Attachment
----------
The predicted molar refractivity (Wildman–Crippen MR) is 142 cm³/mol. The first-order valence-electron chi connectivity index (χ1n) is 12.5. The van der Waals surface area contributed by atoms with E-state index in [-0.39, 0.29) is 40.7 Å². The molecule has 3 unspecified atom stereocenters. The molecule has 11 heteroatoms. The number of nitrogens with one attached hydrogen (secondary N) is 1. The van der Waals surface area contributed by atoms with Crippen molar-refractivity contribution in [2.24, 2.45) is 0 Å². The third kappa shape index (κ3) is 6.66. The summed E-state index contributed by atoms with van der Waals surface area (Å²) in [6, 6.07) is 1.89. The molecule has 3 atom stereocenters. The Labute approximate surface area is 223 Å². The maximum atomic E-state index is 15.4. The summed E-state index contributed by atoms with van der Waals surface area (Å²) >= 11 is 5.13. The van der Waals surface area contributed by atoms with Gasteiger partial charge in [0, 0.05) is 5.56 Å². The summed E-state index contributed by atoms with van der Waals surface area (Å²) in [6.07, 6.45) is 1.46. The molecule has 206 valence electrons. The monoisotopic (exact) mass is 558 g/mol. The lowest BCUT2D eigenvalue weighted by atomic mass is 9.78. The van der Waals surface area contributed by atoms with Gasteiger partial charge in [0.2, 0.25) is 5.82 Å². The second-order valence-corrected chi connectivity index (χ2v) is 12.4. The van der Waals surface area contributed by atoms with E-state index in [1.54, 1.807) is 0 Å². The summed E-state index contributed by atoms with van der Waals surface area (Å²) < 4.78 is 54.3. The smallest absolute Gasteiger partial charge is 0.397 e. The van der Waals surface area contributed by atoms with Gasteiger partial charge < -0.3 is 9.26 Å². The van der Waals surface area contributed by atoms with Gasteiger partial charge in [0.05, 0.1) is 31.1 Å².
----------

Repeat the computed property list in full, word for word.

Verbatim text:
The predicted molar refractivity (Wildman–Crippen MR) is 142 cm³/mol. The first-order valence-electron chi connectivity index (χ1n) is 12.5. The van der Waals surface area contributed by atoms with E-state index in [-0.39, 0.29) is 40.7 Å². The molecule has 3 unspecified atom stereocenters. The molecule has 11 heteroatoms. The number of nitrogens with one attached hydrogen (secondary N) is 1. The van der Waals surface area contributed by atoms with Crippen molar-refractivity contribution in [2.24, 2.45) is 0 Å². The third kappa shape index (κ3) is 6.66. The summed E-state index contributed by atoms with van der Waals surface area (Å²) in [6, 6.07) is 1.89. The molecule has 3 atom stereocenters. The Labute approximate surface area is 223 Å². The maximum atomic E-state index is 15.4. The summed E-state index contributed by atoms with van der Waals surface area (Å²) >= 11 is 5.13. The van der Waals surface area contributed by atoms with Gasteiger partial charge in [0, 0.05) is 5.56 Å². The summed E-state index contributed by atoms with van der Waals surface area (Å²) in [6.07, 6.45) is 1.46. The molecule has 206 valence electrons. The monoisotopic (exact) mass is 558 g/mol. The lowest BCUT2D eigenvalue weighted by atomic mass is 9.78. The van der Waals surface area contributed by atoms with Gasteiger partial charge in [0.2, 0.25) is 5.82 Å². The second-order valence-corrected chi connectivity index (χ2v) is 12.4. The van der Waals surface area contributed by atoms with E-state index in [1.54, 1.807) is 0 Å². The summed E-state index contributed by atoms with van der Waals surface area (Å²) < 4.78 is 54.3. The smallest absolute Gasteiger partial charge is 0.397 e. The van der Waals surface area contributed by atoms with Gasteiger partial charge < -0.3 is 9.26 Å². The van der Waals surface area contributed by atoms with Gasteiger partial charge in [0.05, 0.1) is 31.1 Å².